A few years ago, a movie was released called Sense and Sensibility – about a couple of dippy 18th century sisters facing financial ruin. The tale of them and their suitors was a popular book by Emily Bronte and was considered to be quite ‘out there’ when first published.
Sexual appropriation has become far more common since the 1800s, but there a handful of idiosincrasies with variying impacts that the sexually enlighted still deal with today. It seems that the general response towards conversations revolving around sex or sexuality are met with a similar discourse regardless of whether the conversation being had is about kissing or more explicit sexual conduct.
Many well meaning parents and activists, have deemed that only the negative side of the conversation is noteworthy, making it harder to weigh in with any form of positive and healthy response. So must we fight against everything sexually related with all our might?
Some recent examples I’ve come across:
The idea of boys in changing rooms being exposed to other older boys or (horror) naked men, while taking a shower after a swim might terribly offend the senses of mothers of said boys. An article posted in Mama Mia this week spoke of women being worried that boys and men are far less concerned about their nakedness than women are purported to be. Women after all, are less likely to walk bravely naked from the locker to the shower with only a towel casually cast over a shoulder. So therefore girls would not be exposed to swinging naked breasts or bushy pubic hair, wheras boys might certainly get to see a semi erect penis in such an environment. I wonder what this kind of thinking does to boys whose mother’s deem their natural bits to be far too terrible to show outside of their pyjamas or jockeys anywhere, ever.
As a mother of sons myself, I can recall a couple of occassions when my sons emerged from a changing room facility at the local pools with questions about what they may have seen. Mostly the questions were along the lines of “how old do you have to be to start getting hair there?” What a great opportunity for a mum to deliver a simple teaching line or two, which is exactliy what I did.
It takes only moments to provide a simple question with a simple answer. Unfortunately there are children and young adults who are kept in the dark by well meaning parents who are too afraid or perhaps just incapable of communicating the truth effectively.
In a hillarious case of irony, restaurants, cafes and other hospitality businesses focusing on ‘feeding the masses’ have attempted to ban, or shame breastfeeding in public,because OMG it’s just vaguely possible that someone might happen to see a nipple, for the minutest of seconds as a mother covers up or moves the baby to the other side. Should we be exposed to this kind of shocking behaviour, after all, that’s about a pornographic as it’s possible to get in public.
Parents complaining to a Sydney Shopping Centre’s management about sexy models being featured in the window of a high class lingerie store in case their small sons get tiny erections because they might after all, wonder about the nipple areas on some of the manequins. Yes, it actually was a big story in the Sydney Morning Herald last November… and it was fathers as well as mother’s urging a petition for change.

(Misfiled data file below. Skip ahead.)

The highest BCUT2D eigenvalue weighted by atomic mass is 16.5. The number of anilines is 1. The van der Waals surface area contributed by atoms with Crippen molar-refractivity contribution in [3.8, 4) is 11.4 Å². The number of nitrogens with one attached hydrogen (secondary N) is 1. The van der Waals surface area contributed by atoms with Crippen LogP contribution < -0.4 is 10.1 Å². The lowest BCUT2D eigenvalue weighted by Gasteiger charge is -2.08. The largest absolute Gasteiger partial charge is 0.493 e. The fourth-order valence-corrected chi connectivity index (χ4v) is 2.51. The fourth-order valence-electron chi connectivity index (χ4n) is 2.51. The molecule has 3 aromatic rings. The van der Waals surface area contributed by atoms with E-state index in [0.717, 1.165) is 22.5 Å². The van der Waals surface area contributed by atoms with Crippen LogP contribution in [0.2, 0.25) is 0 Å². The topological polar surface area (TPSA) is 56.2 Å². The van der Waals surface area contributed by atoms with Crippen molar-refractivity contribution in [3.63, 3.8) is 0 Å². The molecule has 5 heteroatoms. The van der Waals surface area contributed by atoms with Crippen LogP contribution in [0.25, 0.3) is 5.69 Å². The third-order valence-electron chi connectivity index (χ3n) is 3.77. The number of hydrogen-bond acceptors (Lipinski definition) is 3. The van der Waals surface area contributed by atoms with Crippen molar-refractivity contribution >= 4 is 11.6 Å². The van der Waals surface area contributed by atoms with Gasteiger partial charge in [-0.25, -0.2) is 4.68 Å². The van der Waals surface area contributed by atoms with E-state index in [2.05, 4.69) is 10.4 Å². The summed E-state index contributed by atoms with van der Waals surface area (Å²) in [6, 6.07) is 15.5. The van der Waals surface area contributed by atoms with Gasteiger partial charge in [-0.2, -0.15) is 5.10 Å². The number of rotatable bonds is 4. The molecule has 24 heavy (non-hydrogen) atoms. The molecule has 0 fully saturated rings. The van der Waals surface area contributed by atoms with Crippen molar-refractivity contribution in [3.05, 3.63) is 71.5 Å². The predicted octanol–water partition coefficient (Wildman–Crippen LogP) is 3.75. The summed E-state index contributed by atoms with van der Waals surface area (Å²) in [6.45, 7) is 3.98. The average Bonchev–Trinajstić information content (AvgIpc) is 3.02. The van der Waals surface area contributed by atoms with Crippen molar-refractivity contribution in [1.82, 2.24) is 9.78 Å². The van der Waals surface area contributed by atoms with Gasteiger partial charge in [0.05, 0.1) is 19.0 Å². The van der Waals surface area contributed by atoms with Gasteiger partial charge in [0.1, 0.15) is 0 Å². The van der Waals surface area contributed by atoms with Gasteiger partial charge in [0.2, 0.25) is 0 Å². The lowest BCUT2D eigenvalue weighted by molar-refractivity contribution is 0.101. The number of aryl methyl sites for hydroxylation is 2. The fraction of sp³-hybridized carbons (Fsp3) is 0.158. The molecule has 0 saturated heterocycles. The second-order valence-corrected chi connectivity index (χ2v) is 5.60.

Last week Meghan Markle was spotted having a very tiny ‘wardrobe malfunction’ and showed a tiny bit of black bra lace and social media went all a-twitter over it. Oh Puhleezze!! Years before Meghan became royalty she was regularly featured wearing sexy lingerie as an actress in Suits.
Let’s get real for a moment can we? Women have boobs, men have willies. And for the MOST part, we’re all pretty well behaved with our respective bits and peices of wobbly dangly bits in public. I’ve seen more offensive sights in the form or tradey-butt-cracks by large squatting plumbers than anything offensive on a lingerie store window, ever. Mother’s should not have to squat in the public bathrooms ever to feed a hungry baby, and people get naked in changing rooms at the pool – end of story.
Why do we deny our sexuality as a society? Perhaps it’s because there are some people who do indeed show off their bits a little too publicly with zero regard for how it might impact others. Perhaps the availability of porn has become so extreme that any suggestion of sex off camera is downright shocking.
I’m certainly not in any way trying to detract from the issues that surround ‘bad sex and sexuality’. The conversation’s not perfect yet, but that’s because no one’s really having it. It’s all well and good to attack the largest issues first, because yes it will affect a change in behaviour and the smaller conversations may not need to be had after all! But what if we tried doing things in reverse? What if we were able to bang out (pun intended) the smaller conversations with such ease and simplicity that the bigger contensions become just as easy to manage?
No conversation worth having is ever going to be easy to start. The majority of us are so confrontationally adverse that we’d rather not risk having it at all. But we’ve all been having conversations in some way, shape or form since the moment we could talk. We just have to take it one word at a time and remember that there is beauty in touch and a need for humans to physically bond too.
So let’s put some sense back into sensual.
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